[Rome—Sunday, 12 February 1860]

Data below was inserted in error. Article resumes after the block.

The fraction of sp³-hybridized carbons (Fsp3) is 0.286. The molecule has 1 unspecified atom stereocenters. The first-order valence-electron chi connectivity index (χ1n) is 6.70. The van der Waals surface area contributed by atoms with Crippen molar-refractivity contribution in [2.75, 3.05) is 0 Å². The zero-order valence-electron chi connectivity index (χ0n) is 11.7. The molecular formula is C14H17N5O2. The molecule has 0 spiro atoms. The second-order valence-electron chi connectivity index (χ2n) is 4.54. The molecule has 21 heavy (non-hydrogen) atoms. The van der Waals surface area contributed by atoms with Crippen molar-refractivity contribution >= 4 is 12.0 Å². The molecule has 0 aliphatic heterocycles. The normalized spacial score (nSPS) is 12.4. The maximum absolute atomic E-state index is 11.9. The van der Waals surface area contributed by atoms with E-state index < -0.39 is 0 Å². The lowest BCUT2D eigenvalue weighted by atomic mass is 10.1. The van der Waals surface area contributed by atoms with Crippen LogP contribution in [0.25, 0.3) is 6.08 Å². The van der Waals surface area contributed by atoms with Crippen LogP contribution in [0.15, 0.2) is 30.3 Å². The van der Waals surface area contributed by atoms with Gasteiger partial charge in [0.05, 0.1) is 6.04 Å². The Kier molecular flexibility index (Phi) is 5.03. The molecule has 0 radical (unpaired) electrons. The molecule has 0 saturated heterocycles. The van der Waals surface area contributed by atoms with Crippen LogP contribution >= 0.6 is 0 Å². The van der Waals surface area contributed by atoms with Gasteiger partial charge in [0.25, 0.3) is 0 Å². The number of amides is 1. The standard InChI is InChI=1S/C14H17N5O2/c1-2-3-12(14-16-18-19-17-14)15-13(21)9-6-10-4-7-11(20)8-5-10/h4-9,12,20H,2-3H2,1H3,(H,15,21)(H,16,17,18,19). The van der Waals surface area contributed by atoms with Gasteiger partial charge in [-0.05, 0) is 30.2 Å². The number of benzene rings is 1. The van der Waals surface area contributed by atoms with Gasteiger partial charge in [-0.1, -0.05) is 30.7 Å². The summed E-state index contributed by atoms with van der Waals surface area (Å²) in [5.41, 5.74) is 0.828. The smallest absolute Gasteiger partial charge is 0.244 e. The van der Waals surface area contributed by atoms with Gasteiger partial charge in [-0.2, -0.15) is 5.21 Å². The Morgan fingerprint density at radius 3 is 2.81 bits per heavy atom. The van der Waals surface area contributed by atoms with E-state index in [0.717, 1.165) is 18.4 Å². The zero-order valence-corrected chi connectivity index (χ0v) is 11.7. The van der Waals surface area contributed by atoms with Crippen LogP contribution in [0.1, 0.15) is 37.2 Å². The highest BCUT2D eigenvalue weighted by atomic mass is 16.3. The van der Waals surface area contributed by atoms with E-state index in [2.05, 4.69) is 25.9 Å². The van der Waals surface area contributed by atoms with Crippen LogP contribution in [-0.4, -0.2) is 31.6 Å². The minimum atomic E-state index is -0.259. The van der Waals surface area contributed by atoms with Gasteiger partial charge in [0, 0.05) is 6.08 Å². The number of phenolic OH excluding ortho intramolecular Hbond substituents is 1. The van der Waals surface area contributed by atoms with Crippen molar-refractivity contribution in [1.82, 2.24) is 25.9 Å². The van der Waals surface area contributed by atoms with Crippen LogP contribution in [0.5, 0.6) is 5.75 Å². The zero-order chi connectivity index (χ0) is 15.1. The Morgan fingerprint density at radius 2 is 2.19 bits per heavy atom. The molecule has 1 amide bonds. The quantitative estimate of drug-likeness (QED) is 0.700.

Sunday 12th In Rome. The day was mild and somewhat rainy. Just my idea of Rome days. The very atmosphere shadowed by the past. We went at once to St. Peters and passed several hours. It did not seem large to me, wonderful in its inexhausible detail but without a largeness in itself which I had hoped to find. The Cathedrals of Florence and Pisa are more impressive and the whole seemed to me as much a failure as the Tower of Babel, with the difference that this is finished and perfect but as if to prove the folly of man’s success, a total failure from its very perfection. We lingered about an hour longer than we intended in order to hear the Vespers. The music was certainly very beautiful but the sight of men singing with the voices of women was something so revolting we could not stay. Drove to the Coliseum. What beauty what repose dwells here! A consecration more solemn than that of the church is performed here afresh before the mind of each new comer. The spirit of beauty and of love look out upon us from the ruined arches. How much more beautiful in their ruin than in their strength. Shelley and Byron seem to live for me among the lovely ruins of old Rome.


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